The legacy of COINTELPRO

Elijah Robinson, Secretary

COINTELPRO, Counterintelligence Program, was a series of covert and illegal activities by the FBI to infiltrate political groups in the 1960s-1970s.

It was known to have begun around 1956. Those targeted by the FBI include Martin Luther King Jr, Malcolm X, the Black Panthers, American Indian Movement, the Communist Party of USA, and even the Ku Klux Klan.

FBI tactics included illegal surveillance, harassment, the spread of rumors—all in an attempt to discredit and destabilize these groups and individuals.

The FBI instructed field agents to:

Create a negative public image for target groups

Break down internal organization by creating conflicts

Create dissension between groups

Restrict access to public resources

Restrict the ability to organize protest

Restrict the ability of individuals to participate in group activities

At the beginning of this program, its target was the Communist Party. The target was then extended to black civil rights leaders, as FBI Director J. Edgar Hoover believed they were infiltrated by communists. With the founding of the Southern Christian Leadership Conference in 1957, the FBI targeted civil rights leaders such as Bayard Rustin, Stanley Levinston and Martin Luther King Jr.

At the same time, terrorism by white supremacists were not taken as seriously by the FBI. This action comes one year after the brutal murder of Emmett Till, where the FBI devoted little effort to solve this act of terrorism.

After the “I Have A Dream” Speech given at the March on Washington, the FBI bugged his home and hotel rooms as this speech gave King and his message national attention. They recorded conversations and threatened to blackmail him with private recordings detailing his extramarital affairs. In 1964, an anonymous note was sent to King, urging him to commit suicide, or risk being defamed.

The Black Panthers drew strong ire from the FBI. Hoover was afraid of a “black messiah” and said they represented the greatest threat to the country.

Fred Hampton was an infamous victim of this program. Within a short lifespan, he used his voice and charisma to speak out against police violence, classism, and bridged a divide between Black people and White people by appealing to their nearly identical class struggles.

He, among other leaders at the time, organized a Chicago chapter of the Black Panther Party. Through Hampton’s leadership, he worked with local gangs to cut down on gang violence in the neighborhood.

The chapter also created a breakfast program, feeding hungry children before going to school. This chapter helped spawn a number of civil rights groups such The Puerto Rican Young Lords Organization, the Young Patriots and Students for a Democratic Society. In order to ward off police opposition, the Panthers sold their own newspaper.

As a response, a secret and illegal infiltration campaign was initiated by the FBI. The Chicago Race Matters Squad used “ghetto informants” to cause dissension among the Panthers and similar civil rights groups in the area, through preying on their ideological differences and quarrels.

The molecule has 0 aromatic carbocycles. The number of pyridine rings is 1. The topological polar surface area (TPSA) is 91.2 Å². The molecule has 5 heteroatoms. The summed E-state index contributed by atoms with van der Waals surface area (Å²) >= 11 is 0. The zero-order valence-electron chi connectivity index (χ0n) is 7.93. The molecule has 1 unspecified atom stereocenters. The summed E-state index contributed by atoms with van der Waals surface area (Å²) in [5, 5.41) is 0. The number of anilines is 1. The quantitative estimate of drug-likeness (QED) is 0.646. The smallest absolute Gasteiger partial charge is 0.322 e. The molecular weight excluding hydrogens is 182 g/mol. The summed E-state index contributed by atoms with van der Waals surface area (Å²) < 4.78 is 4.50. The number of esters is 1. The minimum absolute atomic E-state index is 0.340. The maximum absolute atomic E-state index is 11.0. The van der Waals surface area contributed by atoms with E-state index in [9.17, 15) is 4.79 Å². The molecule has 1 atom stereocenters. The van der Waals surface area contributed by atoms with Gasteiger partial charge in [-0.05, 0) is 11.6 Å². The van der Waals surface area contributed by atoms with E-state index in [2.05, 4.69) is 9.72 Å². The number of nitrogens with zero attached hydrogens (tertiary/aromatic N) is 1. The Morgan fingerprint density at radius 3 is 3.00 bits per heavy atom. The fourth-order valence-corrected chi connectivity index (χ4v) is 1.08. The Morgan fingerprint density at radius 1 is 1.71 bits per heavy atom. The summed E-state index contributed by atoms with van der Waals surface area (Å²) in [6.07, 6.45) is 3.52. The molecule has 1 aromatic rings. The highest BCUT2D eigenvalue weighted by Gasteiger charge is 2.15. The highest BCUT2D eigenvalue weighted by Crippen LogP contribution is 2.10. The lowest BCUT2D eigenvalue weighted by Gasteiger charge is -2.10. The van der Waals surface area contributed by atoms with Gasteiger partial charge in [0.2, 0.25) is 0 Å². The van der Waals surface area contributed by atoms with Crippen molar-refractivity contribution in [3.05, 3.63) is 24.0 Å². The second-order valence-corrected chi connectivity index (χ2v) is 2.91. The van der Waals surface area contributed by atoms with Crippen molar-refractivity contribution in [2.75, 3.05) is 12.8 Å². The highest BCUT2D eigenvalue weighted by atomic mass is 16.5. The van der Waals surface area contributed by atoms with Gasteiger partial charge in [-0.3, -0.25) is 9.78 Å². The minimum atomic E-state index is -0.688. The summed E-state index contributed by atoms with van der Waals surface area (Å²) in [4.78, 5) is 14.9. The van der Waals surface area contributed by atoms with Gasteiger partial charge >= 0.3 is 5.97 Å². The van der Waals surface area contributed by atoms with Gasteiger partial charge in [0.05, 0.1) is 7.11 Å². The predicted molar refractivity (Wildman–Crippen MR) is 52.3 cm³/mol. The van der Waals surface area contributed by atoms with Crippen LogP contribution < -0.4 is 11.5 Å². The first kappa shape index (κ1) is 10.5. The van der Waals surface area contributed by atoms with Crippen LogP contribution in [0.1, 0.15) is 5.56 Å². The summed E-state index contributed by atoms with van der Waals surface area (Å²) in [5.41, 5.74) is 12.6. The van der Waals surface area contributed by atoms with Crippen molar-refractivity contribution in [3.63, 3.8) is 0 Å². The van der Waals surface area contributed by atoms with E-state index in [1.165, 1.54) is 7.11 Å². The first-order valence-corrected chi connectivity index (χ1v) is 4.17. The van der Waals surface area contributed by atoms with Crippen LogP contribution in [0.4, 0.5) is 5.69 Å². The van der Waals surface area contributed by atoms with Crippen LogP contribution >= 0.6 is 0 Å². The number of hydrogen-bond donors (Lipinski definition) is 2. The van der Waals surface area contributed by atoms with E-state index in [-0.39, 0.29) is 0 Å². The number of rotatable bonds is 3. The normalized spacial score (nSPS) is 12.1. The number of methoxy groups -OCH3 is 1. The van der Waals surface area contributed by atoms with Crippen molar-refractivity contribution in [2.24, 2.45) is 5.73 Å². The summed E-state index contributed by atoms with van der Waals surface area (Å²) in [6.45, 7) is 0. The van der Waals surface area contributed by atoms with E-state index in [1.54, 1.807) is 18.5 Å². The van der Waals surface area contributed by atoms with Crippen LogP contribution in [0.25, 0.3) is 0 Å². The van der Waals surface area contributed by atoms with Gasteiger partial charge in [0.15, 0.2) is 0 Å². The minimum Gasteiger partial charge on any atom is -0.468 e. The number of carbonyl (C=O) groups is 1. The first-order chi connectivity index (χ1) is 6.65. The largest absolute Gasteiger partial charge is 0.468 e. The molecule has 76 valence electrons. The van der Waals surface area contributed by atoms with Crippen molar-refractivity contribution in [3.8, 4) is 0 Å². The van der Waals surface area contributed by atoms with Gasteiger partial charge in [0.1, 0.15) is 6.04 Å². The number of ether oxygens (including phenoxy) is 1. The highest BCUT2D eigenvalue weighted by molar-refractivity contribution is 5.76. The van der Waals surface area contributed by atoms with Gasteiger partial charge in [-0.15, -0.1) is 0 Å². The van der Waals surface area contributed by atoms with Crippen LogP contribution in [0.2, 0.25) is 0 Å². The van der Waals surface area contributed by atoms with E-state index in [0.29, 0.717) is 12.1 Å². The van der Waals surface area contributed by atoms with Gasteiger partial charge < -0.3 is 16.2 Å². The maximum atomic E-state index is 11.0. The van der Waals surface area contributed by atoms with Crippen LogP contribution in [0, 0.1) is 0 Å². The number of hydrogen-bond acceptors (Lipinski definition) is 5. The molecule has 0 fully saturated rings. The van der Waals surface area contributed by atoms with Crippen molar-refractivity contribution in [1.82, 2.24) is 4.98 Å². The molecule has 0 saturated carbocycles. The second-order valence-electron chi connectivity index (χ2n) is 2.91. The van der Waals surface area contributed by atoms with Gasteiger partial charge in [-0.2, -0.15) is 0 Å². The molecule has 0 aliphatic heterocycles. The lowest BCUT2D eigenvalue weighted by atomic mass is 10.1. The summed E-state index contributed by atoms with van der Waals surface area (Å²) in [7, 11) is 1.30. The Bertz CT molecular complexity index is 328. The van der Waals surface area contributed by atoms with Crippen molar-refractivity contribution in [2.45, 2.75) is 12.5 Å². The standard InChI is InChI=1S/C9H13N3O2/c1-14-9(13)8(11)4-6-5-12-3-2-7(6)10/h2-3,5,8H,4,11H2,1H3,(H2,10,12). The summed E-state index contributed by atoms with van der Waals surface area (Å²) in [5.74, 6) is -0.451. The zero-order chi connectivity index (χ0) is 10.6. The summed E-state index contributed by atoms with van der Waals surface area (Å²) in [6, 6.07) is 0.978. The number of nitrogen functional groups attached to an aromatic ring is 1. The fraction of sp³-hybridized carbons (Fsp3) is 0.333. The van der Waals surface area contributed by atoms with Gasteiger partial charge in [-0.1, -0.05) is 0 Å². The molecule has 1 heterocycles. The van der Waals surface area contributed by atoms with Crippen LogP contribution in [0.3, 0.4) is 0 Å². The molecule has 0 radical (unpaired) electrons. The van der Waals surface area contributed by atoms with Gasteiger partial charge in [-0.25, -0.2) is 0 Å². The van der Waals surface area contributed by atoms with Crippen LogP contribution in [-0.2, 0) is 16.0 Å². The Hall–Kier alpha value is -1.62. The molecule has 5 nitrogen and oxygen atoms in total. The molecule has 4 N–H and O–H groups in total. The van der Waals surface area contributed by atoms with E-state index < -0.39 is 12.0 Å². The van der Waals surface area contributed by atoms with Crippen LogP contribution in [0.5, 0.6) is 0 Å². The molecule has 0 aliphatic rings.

Hampton and other members were constantly harassed by the police. There was an incident where Hampton was arrested for stealing $71 worth of ice cream, and sentenced to five years in prison, shortly released on bond after three months in prison.

One agent in particular, William O’Neil was instrumental in setting up the brutal murder of Fred Hampton. He gave the floor plans of Hampton’s apartment to the authorities, who would raid Hampton’s apartment.

On December 4, Hampton was drugged, then was shot repeatedly with a machine gun in his bed, and at close range. His bloodied corpse was dragged into the hallway. Soon afterwards, the raiders held a press conference detailing the massacre as being initiated by the Black Panthers.

The Black Panthers’ entire platform was peaceful, with an importance on gun ownership and self defense. A lot of the attention of the FBI and national media gravitated toward the pro-gun aspect of the Black Panthers and stoked fears of a potential uprising.

One agent provocateur, Gary Thomas Rowe, infiltrated the Ku Klux Klan. As part of the sting, he was among those behind the attack on the Freedom Riders and the 16th Street Baptist Church Bombing.

He took part in the murder of civil rights activist and housewife, Viola Liuzzo. She was murdered in a drive-by shooting by the Ku Klux Klan, among the alleged shooters was Rowe.

In order to cover this up, lies were spread about her being a member of the Communist Party of the USA, being a heroin addict, and leaving her children to have affairs with Black men.

To this day, a disproportionate amount of surveillance is done to left leaning causes and organizations.

This carries over to the disproportionate amount of police brutality and arrests that happens to the members of left leaning causes and organizations. An empirical example would be the treatment of the rioters who stormed the U.S. Capitol on January 6, 2021 vs the 93% of peaceful protesters over the summer of 2020.

With language such as “Black Identity Extremists” created by the FBI as recently as 2017 as a response to criticism over disproportionate police brutality of Black people, the remnants of COINTELPRO are still with us, and resonate with a considerable amount of people.